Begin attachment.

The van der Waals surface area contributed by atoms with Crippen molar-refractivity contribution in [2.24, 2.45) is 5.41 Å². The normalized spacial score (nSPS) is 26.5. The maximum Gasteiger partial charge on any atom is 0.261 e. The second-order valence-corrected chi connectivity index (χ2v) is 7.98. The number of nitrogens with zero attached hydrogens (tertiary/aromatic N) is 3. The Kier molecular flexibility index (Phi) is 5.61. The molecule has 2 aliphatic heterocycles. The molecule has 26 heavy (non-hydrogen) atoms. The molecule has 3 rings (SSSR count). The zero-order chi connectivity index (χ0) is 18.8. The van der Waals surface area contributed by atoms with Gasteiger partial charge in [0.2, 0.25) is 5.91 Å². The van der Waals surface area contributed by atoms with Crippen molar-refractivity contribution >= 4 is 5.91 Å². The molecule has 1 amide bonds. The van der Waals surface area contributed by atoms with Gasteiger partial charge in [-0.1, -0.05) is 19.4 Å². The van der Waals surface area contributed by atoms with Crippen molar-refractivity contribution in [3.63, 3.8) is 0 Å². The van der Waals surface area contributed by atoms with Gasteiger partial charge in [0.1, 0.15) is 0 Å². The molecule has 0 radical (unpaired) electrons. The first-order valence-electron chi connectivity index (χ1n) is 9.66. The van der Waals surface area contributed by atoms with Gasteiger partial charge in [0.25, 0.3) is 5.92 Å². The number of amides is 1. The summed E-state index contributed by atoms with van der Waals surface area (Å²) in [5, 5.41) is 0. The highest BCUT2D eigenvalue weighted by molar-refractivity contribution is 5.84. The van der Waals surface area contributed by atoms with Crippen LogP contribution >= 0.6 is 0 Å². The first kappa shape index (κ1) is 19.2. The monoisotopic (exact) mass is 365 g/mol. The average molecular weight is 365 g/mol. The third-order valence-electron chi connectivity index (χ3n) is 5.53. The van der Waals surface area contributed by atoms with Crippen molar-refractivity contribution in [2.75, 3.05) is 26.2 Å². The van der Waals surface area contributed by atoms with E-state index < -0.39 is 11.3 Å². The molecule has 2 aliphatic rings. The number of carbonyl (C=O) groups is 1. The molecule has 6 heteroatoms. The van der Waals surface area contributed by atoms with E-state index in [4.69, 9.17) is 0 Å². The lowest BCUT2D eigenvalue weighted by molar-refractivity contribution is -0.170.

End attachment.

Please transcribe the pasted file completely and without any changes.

The van der Waals surface area contributed by atoms with Crippen molar-refractivity contribution in [2.24, 2.45) is 5.41 Å². The normalized spacial score (nSPS) is 26.5. The maximum Gasteiger partial charge on any atom is 0.261 e. The second-order valence-corrected chi connectivity index (χ2v) is 7.98. The number of nitrogens with zero attached hydrogens (tertiary/aromatic N) is 3. The Kier molecular flexibility index (Phi) is 5.61. The molecule has 2 aliphatic heterocycles. The molecule has 26 heavy (non-hydrogen) atoms. The molecule has 3 rings (SSSR count). The zero-order chi connectivity index (χ0) is 18.8. The van der Waals surface area contributed by atoms with Gasteiger partial charge in [0.2, 0.25) is 5.91 Å². The van der Waals surface area contributed by atoms with Crippen molar-refractivity contribution >= 4 is 5.91 Å². The molecule has 1 amide bonds. The van der Waals surface area contributed by atoms with Gasteiger partial charge in [-0.1, -0.05) is 19.4 Å². The van der Waals surface area contributed by atoms with Crippen molar-refractivity contribution in [3.63, 3.8) is 0 Å². The van der Waals surface area contributed by atoms with Gasteiger partial charge in [0.1, 0.15) is 0 Å². The molecule has 0 radical (unpaired) electrons. The first-order valence-electron chi connectivity index (χ1n) is 9.66. The van der Waals surface area contributed by atoms with Gasteiger partial charge in [0.25, 0.3) is 5.92 Å². The number of amides is 1. The summed E-state index contributed by atoms with van der Waals surface area (Å²) in [5, 5.41) is 0. The highest BCUT2D eigenvalue weighted by molar-refractivity contribution is 5.84. The van der Waals surface area contributed by atoms with Crippen LogP contribution >= 0.6 is 0 Å². The first kappa shape index (κ1) is 19.2. The monoisotopic (exact) mass is 365 g/mol. The average molecular weight is 365 g/mol. The third-order valence-electron chi connectivity index (χ3n) is 5.53. The van der Waals surface area contributed by atoms with Crippen molar-refractivity contribution in [2.75, 3.05) is 26.2 Å². The van der Waals surface area contributed by atoms with E-state index < -0.39 is 11.3 Å². The molecule has 2 aliphatic rings. The number of carbonyl (C=O) groups is 1. The molecule has 6 heteroatoms. The van der Waals surface area contributed by atoms with E-state index in [4.69, 9.17) is 0 Å². The lowest BCUT2D eigenvalue weighted by molar-refractivity contribution is -0.170.